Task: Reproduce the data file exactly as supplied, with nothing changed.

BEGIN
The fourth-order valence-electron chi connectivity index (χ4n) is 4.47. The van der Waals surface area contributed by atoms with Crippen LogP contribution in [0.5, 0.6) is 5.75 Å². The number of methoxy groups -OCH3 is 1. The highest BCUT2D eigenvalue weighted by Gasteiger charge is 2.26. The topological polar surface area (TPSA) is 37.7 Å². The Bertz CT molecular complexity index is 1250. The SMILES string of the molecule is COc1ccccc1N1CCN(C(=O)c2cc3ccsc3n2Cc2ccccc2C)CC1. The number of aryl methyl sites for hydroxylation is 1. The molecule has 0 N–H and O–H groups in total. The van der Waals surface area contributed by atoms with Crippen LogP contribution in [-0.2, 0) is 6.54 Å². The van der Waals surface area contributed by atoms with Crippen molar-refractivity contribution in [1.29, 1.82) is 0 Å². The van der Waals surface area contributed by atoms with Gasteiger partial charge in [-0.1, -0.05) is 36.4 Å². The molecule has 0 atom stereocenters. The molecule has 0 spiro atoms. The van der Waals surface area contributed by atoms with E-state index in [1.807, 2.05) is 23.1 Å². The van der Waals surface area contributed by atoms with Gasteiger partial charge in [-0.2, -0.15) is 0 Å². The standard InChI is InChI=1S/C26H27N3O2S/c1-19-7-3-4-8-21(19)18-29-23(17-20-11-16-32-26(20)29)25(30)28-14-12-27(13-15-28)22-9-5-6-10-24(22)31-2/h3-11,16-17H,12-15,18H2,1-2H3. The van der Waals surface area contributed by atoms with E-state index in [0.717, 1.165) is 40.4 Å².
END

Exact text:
The fourth-order valence-electron chi connectivity index (χ4n) is 4.47. The van der Waals surface area contributed by atoms with Crippen LogP contribution in [0.5, 0.6) is 5.75 Å². The number of methoxy groups -OCH3 is 1. The highest BCUT2D eigenvalue weighted by Gasteiger charge is 2.26. The topological polar surface area (TPSA) is 37.7 Å². The Bertz CT molecular complexity index is 1250. The SMILES string of the molecule is COc1ccccc1N1CCN(C(=O)c2cc3ccsc3n2Cc2ccccc2C)CC1. The number of aryl methyl sites for hydroxylation is 1. The molecule has 0 N–H and O–H groups in total. The van der Waals surface area contributed by atoms with Crippen LogP contribution in [-0.2, 0) is 6.54 Å². The van der Waals surface area contributed by atoms with Crippen molar-refractivity contribution in [1.29, 1.82) is 0 Å². The van der Waals surface area contributed by atoms with Gasteiger partial charge in [-0.1, -0.05) is 36.4 Å². The molecule has 0 atom stereocenters. The molecule has 0 spiro atoms. The van der Waals surface area contributed by atoms with E-state index in [1.807, 2.05) is 23.1 Å². The van der Waals surface area contributed by atoms with Gasteiger partial charge in [-0.2, -0.15) is 0 Å². The standard InChI is InChI=1S/C26H27N3O2S/c1-19-7-3-4-8-21(19)18-29-23(17-20-11-16-32-26(20)29)25(30)28-14-12-27(13-15-28)22-9-5-6-10-24(22)31-2/h3-11,16-17H,12-15,18H2,1-2H3. The van der Waals surface area contributed by atoms with E-state index in [0.717, 1.165) is 40.4 Å².